Degradable or unstable polymers
Last update 7 April 2017
A PLC must be a stable polymer.
A polymer is not eligible to be a PLC if it is designed or reasonably anticipated to degrade, decompose or depolymerise substantially. This includes polymers that could substantially decompose after manufacture and use, even though they are not intended to do so.
For the purposes of the Act, and this guidance, this definition applies:
Degradation, decomposition or depolymerisation means a type of chemical change in which a polymeric substance breaks down into simpler, smaller weight substances as the result, for example, of oxidation, hydrolysis, heat, sunlight, attack by solvents or microbial action.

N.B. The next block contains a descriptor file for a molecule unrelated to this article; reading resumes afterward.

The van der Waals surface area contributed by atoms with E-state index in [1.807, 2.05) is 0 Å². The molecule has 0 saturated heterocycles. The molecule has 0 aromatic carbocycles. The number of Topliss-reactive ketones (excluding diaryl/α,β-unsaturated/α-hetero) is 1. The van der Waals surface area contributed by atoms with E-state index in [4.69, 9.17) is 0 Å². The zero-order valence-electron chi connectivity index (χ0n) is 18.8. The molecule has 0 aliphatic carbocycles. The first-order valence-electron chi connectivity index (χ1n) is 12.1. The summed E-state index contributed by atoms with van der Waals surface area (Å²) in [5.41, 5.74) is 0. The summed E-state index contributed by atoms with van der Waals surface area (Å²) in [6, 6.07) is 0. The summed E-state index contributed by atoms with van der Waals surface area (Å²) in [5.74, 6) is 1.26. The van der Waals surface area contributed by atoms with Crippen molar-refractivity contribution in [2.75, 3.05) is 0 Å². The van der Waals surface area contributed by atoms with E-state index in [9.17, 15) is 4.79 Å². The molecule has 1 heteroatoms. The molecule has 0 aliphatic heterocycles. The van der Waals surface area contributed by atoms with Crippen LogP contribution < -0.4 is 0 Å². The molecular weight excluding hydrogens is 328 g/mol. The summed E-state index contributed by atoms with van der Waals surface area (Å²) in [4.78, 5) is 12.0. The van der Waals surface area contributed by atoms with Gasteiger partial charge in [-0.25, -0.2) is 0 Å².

Reasonably anticipated - see definition.
Substantially means 'considerably', 'meaningfully' or 'to a significantly large extent'. It is not intended to include the slow, natural biodegradation that occurs during, say, the weathering of paint.
Examples of polymers that would not meet this criterion include those that:
- are designed to be pyrolysed or burnt during normal use
- are explosive
- substantially biodegrade in the environment (for example, starch).